Torch argues the “fraudulent concealment” rule tolls the accrual of the statute of limitations on its claim to 2016, when it discovered the contract breach. However, Torch is not excused from exercising diligence in protecting its interests, and “[f]raudulent concealment only tolls the running of limitations until the fraud is discovered or could have been discovered with reasonable diligence [emphasis added].” Marshall, 342 S.W.3d at 67; Pool, 124 S.W.3d at 198.
In this case, Torch alleges it executed the Division Order reducing its interest in Section 4 to 0% in October 1990. Regardless of any “fraudulent concealment,” Torch had actual notice of the alleged breach of contract the moment it received the Division Order threatening to give all of Torch's interests to other parties. In addition, Torch admits in its pleadings that the Moreland Wells on Section 4 were producing at the time that Torch executed the Division Order. After the “mistaken” execution, Torch stopped receiving income from Section 4 production, which should have prompted further inquiry by Torch that would have led to the discovery of the “mistake.” Under these circumstances, but for Torch's failure to use reasonable diligence, it would have easily discovered its injury well within the four-year statute of limitations.27 See generally HECI Exploration Co. v. Neel, 982 S.W.2d 881, 888 (Tex. 1998).
We find the fraudulent concealment rule does not apply to Torch's claim for breach of contract. Accordingly, the limitations period on Torch's claim expired four years after the alleged breach, which was in 1994. The trial court did not err in granting Dorchester a take-nothing summary judgment on Torch's claim for breach of contract.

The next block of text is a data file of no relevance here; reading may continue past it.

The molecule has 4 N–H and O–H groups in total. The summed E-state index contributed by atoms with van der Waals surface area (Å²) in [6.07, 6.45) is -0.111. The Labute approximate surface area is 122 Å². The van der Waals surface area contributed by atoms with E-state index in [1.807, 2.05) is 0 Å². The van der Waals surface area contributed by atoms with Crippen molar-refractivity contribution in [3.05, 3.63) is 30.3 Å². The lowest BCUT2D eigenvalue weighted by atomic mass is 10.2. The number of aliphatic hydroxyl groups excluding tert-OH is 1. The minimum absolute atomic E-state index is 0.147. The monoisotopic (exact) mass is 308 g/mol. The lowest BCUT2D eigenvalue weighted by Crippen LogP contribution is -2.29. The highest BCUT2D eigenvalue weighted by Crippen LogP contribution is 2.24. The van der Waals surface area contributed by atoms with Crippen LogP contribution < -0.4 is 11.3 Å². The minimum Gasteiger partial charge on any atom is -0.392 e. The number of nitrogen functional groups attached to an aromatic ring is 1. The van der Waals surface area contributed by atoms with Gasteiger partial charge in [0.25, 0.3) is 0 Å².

c. Torch's claim for attorney's fees required it to prevail on breach of contract
Torch claimed a right to attorney's fees under Chapter 38 of the Texas Civil Practice & Remedies Code. Tex. Civ. Prac. & Rem. Code Ann. § 38.001. In order to recover attorney's fees, one must prevail on a breach of contract claim and recover damages. Glass v. Frank Glass Family P'ship, No. 11-16-00047-CV, 2018 Tex. App. LEXIS 7089, at *10 (Tex. App.—Eastland Aug. 30, 2018, pet. denied) (citing Green Int'l, Inc. v. Solis, 951 S.W.2d 384, 390 (Tex. 1997)). Torch's breach of contract claim being barred by the statute of limitations, the trial court did not err in granting Dorchester a take-nothing summary judgment on Torch's claim for attorney's fees.
IV. PBEX waived argument regarding the extent of the adverse possession
Finally, PBEX urges, without support, that if Dorchester adversely possessed the Working Interest, then that adverse possession is limited to the Moreland Wells and the depths of those wells. However, PBEX failed to make this argument in its response to Dorchester's motion for summary judgment. “Issues not expressly presented to the trial court by written motion, answer or other response shall not be considered on appeal as grounds for reversal.” Tex. R. Civ. P. 166a(c); Starr v. Spoon, No. 11-19-00408-CV, 2021 Tex. App. LEXIS 8737, at *8 (Tex. App.—Eastland Oct. 28, 2021, no pet.) (citations omitted); see also Tex. R. App. P. 33.1. We overrule PBEX's third issue.
The trial court correctly rendered judgment in favor of Dorchester, and we affirm the trial court's judgment in all respects.